From 1985 until 1993, Amos spend most of her time at NPR reporting overseas, including as the London Bureau Chief and as an NPR foreign correspondent based in Amman, Jordan. During that time, Amos won several awards, including an Alfred I. duPont-Columbia Award and a Break thru Award, and widespread recognition for her coverage of the Gulf War in 1991.
A member of the Council on Foreign Relations, Amos is also the author of Eclipse of the Sunnis: Power, Exile, and Upheaval in the Middle East (Public Affairs, 2010) and Lines in the Sand: Desert Storm and the Remaking of the Arab World (Simon and Schuster, 1992).
Amos began her career after receiving a degree in broadcasting from the University of Florida at Gainesville.
Since he joined NPR in 2000, Knox has covered a broad range of issues and events in public health, medicine, and science. His reports can be heard on NPR's Morning Edition, All Things Considered, Weekend Edition, Talk of the Nation, and newscasts.
Among other things, Knox's NPR reports have examined the impact of HIV/AIDS in Africa, North America, and the Caribbean; anthrax terrorism; smallpox and other bioterrorism preparedness issues; the rising cost of medical care; early detection of lung cancer; community caregiving; music and the brain; and the SARS epidemic.
Before joining NPR, Knox covered medicine and health for The Boston Globe. His award-winning 1995 articles on medical errors are considered landmarks in the national movement to prevent medical mistakes. Knox is a graduate of the University of Illinois and Columbia University. He has held yearlong fellowships at Stanford and Harvard Universities, and is the author of a 1993 book on Germany's health care system.
He and his wife Jean, an editor, live in Boston. They have two daughters.
Corey Dade is a national correspondent for the NPR Digital News team. With more than 15 years of journalism experience, he writes news analysis about federal policy, national politics, social trends, cultural issues and other topics for NPR.org.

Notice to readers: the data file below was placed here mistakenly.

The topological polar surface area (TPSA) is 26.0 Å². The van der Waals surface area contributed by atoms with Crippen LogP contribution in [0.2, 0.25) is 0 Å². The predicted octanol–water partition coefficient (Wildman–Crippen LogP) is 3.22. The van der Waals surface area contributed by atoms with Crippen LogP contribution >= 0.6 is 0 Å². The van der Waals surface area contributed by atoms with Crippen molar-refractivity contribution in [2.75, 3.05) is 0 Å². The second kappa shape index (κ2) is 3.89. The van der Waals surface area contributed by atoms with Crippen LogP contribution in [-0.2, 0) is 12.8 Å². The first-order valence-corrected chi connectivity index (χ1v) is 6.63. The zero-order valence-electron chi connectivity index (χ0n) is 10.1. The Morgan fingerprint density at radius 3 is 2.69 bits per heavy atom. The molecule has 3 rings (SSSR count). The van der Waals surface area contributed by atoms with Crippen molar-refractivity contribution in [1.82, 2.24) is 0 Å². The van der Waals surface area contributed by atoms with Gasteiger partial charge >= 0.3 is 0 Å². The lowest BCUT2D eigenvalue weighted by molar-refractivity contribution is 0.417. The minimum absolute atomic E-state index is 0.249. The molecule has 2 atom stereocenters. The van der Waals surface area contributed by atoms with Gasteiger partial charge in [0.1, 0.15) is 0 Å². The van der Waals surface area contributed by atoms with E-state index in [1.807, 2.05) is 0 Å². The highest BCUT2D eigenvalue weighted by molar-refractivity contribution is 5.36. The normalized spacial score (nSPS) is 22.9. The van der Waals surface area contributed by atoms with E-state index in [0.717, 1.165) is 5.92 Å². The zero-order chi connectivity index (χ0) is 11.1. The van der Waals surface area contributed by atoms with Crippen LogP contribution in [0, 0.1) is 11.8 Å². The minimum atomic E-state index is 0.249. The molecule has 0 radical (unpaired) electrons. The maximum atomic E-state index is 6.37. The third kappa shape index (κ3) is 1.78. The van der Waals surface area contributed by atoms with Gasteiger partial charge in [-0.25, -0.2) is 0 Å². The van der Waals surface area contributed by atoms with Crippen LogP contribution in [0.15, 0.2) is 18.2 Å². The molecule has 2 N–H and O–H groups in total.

Prior to NPR, Dade served as the Atlanta-based southern politics and economics reporter at The Wall Street Journal for five years. During that time he covered many of the nation's biggest news stories, including the BP oil spill, the Tiger Woods scandal and the 2008 presidential election, having traveled with the Obama and McCain campaigns. He also covered the 2007 Virginia Tech shootings and Hurricane Katrina, which led to a nine-month special assignment in New Orleans.
At the Journal, Dade also told the stories at the intersection of politics, culture and commerce, such as the Obama presidency's potential to reframe race in America and the battle between African-American and Dominican hair salons for control of the billion-dollar black consumer market.
Dade began his reporting career at The Miami Herald, writing about curbside newspaper racks and other controversies roiling the retirement town of Hallandale, Fla., pop. 30,000. He later covered local and state politics at the Detroit Free Press, The Boston Globe and The Atlanta Journal-Constitution.
No stranger to radio, over the years Dade has been a frequent guest commentator and analyst on NPR news, talk and information programs and on several cable TV networks.
As a student at Grambling State University in Louisiana, Dade played football for legendary coach Eddie Robinson. He then transferred to his eventual alma mater, the University of Maryland.